First Impressions: New Bright Trak Attak

First Impressions: New Bright Trak Attak

New Bright has always held a special place in my childhood memories. My first remote-controlled vehicle was a New Bright Corvette which I had gotten in the mid-1980’s. I can still remember the many Details and features that were built into it. Working headlights, including the iconic “pop-up” headlamp function, opening doors and a removable top are just some of the great aspects that I remember to this day. With this fondness in mind, when New Bright sent me a review unit of their Trak Attak, a 1/10-scale R/C machine (#81010), I was excited to see how they had evolved through the years.

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I’m referring to the Trak Attak as a machine rather than a tank or a car, because it’s caught somewhere in between. Driven by tracks rather than wheels you may think that this is a tank, however the dual motor power and 12.8v Lithium Ion battery (available on Amazon) can propel this vehicle across the ground at an impressive rate of speed. My recent experience with “toy-grade” R/C vehicles has been varied. While my children all have their own fleet of cars and trucks, those vehicles are limited in where they can drive and what they can do. They have started to explore more advanced vehicles that carry added benefits, but also an added cost.

What’s Included

  • 1 Trak Attak RC vehicle
  • 1 Trak Attak 2.4GHz controller/transmitter
  • 1 12.8V Li-Ion battery (vehicle) (available on Amazon)
  • 1 12.8V Li-Ion wall charger (available on Amazon)
  • 2 AAA batteries (controller/transmitter)
  • 4 Replacement body clips
  • 1 Instruction manual

Buy the New Bright Trak Attak at Walmart.com – $49.97

Unboxing the New Bright Trak Attak

First Impressions

New Bright’s Trak Attak, while technically a toy, features a number of assets that you’ll find on traditional “hobby-grade” radio-controlled vehicles. These touches aren’t necessary, but they do add to the overall experience that this machine offers. The dual-motor power plant, combined with the Li-Ion battery, packs a punch of speed and overall longevity. My initial test drive lasted for 10-15 minutes before a recharge was needed.

As kids tend to do, they tested out some durability aspects of the Trak Attak as soon as we had it on the ground. The front bumper and rear wing both have decent amounts of flex and impact resistance, which can be useful when ground clearance becomes an issue. Speaking of ground clearance, there aren’t many things that I’ve found that can slow this machine down, however it can get hung up if front bumper makes contact with an object before the tracks are able to gain adequate traction.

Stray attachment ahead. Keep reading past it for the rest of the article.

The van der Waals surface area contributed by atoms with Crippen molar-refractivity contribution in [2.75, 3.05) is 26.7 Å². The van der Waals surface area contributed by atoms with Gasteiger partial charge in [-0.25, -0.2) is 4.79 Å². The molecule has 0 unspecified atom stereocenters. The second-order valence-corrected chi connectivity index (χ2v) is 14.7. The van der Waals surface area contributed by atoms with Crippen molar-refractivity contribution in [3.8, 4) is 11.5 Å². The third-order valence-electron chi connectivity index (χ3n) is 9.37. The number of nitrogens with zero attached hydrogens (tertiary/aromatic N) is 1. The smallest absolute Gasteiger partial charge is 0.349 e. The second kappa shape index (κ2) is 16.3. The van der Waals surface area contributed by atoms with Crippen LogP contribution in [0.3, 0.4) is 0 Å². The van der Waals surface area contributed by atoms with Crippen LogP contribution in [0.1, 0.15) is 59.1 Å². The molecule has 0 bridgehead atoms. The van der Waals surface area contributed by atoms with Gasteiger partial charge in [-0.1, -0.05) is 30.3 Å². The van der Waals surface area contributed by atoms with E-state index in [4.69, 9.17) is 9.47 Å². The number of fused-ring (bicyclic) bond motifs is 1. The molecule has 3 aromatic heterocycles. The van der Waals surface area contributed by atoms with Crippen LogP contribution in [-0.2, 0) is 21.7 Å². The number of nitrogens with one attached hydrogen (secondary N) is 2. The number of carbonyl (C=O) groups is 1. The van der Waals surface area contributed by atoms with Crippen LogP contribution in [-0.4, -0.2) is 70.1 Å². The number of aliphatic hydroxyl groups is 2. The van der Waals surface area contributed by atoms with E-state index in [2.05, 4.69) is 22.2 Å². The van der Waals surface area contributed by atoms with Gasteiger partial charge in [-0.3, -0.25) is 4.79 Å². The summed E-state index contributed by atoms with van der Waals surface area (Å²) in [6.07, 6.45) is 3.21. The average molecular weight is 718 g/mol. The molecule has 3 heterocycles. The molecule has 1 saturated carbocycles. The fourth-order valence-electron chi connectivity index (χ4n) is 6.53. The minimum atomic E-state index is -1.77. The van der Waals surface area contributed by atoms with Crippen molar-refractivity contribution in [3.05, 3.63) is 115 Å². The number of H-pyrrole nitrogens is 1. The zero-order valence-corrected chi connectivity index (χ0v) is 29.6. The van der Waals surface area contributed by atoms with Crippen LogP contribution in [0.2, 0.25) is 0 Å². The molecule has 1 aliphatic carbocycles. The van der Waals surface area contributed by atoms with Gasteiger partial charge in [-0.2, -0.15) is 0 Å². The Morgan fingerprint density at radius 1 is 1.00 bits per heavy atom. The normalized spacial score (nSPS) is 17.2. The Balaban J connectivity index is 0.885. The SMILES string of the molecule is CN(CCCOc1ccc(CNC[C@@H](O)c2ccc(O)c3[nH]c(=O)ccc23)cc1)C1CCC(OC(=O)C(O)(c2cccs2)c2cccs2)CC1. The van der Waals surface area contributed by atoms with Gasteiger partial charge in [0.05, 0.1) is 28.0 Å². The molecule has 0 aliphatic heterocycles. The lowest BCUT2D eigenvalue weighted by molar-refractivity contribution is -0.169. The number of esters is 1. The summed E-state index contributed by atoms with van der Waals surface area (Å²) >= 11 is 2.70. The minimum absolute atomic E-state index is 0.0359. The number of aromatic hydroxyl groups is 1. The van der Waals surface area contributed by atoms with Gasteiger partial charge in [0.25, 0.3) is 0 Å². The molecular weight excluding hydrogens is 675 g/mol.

New Bright Trak Attak Radio-Controlled Vehicle

The track treads are shallow, but provide grip when needed. The track itself is made out of a rubbery material that is on the medium-to-hard end of the scale in terms of grip. Even with a tougher material, the overall grip on launch and stopping is very impressive. Through my tests on a variety of indoor and outdoor surfaces, I’ve found the Trak Attak to have an admirable balance traction and slide. I have been able to do quick spins on both carpet and pavement, and it takes on grass with relative ease. Grass/turf performance has always been a sore subject when it comes to toy R/C vehicles, but the combination of powerful motors and traction allow this vehicle to scoot across lawns.

Diving deeper into components, I should mention that suspension setup isn’t just for show, either. It functions as a means to help the tracks achieve balance more than softening impact, but if you do find yourself launching the Trak Attak into the air, you’ll be happy to have any bit of mechanical dampening in place.

Visually, the graphics and overall design of this machine are aggressive and attractive. I was amazed that my children and I drew a small crowd of kids as we were testing it out in our yard. The quick, dart-like movements had the lookers-on asking if they could take a turn behind the controller.

New Bright Trak Attak Radio-Controlled Vehicle

Speaking of the controller, while it is a touch on the small side (from an adult perspective) it feels comfortable and has a straightforward, no frills approach to its design. Only two levers are visible on it and they are the only levers that you’ll need to control each track.

As new R/C models go, the Trak Attak is a unique model that appears to have many good things going for it. I have more testing planned for my review model and plan on giving the controller to my kids for further exploration.

If you want to pick up one of these track-powered radio-control machines for yourself, it retails for $49.97 and is available at Walmart. Learn more about the New Bright Trak Attak at newbright.com.

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